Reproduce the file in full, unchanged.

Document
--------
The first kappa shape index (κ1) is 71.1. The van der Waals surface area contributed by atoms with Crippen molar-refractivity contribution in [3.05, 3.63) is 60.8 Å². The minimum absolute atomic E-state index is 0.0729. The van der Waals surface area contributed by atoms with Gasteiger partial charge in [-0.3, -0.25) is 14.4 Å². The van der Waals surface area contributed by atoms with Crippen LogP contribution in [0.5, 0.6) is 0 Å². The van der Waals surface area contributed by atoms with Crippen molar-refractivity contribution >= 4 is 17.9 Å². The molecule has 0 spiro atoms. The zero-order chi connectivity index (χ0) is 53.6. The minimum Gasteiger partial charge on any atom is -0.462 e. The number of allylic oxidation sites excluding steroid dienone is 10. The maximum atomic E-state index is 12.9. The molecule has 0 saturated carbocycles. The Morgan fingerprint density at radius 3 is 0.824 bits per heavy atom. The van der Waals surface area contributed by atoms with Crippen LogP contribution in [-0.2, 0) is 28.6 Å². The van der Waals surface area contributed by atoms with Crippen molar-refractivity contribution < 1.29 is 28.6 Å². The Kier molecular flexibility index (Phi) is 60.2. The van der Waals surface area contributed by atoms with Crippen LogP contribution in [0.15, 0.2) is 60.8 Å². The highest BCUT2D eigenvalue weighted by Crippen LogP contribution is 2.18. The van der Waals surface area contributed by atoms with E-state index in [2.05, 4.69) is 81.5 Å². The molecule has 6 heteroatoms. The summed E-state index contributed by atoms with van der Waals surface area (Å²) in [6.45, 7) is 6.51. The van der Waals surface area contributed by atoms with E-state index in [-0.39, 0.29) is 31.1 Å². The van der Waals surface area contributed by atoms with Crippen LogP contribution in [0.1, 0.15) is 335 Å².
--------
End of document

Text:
The first kappa shape index (κ1) is 71.1. The van der Waals surface area contributed by atoms with Crippen molar-refractivity contribution in [3.05, 3.63) is 60.8 Å². The minimum absolute atomic E-state index is 0.0729. The van der Waals surface area contributed by atoms with Gasteiger partial charge in [-0.3, -0.25) is 14.4 Å². The van der Waals surface area contributed by atoms with Crippen LogP contribution in [0.5, 0.6) is 0 Å². The van der Waals surface area contributed by atoms with Crippen molar-refractivity contribution >= 4 is 17.9 Å². The molecule has 0 spiro atoms. The zero-order chi connectivity index (χ0) is 53.6. The minimum Gasteiger partial charge on any atom is -0.462 e. The number of allylic oxidation sites excluding steroid dienone is 10. The maximum atomic E-state index is 12.9. The molecule has 0 saturated carbocycles. The Morgan fingerprint density at radius 3 is 0.824 bits per heavy atom. The van der Waals surface area contributed by atoms with Crippen LogP contribution in [-0.2, 0) is 28.6 Å². The van der Waals surface area contributed by atoms with Crippen molar-refractivity contribution < 1.29 is 28.6 Å². The Kier molecular flexibility index (Phi) is 60.2. The van der Waals surface area contributed by atoms with Crippen LogP contribution in [0.15, 0.2) is 60.8 Å². The highest BCUT2D eigenvalue weighted by Crippen LogP contribution is 2.18. The van der Waals surface area contributed by atoms with E-state index in [2.05, 4.69) is 81.5 Å². The molecule has 6 heteroatoms. The summed E-state index contributed by atoms with van der Waals surface area (Å²) in [6.45, 7) is 6.51. The van der Waals surface area contributed by atoms with E-state index in [-0.39, 0.29) is 31.1 Å². The van der Waals surface area contributed by atoms with Crippen LogP contribution in [0.1, 0.15) is 335 Å².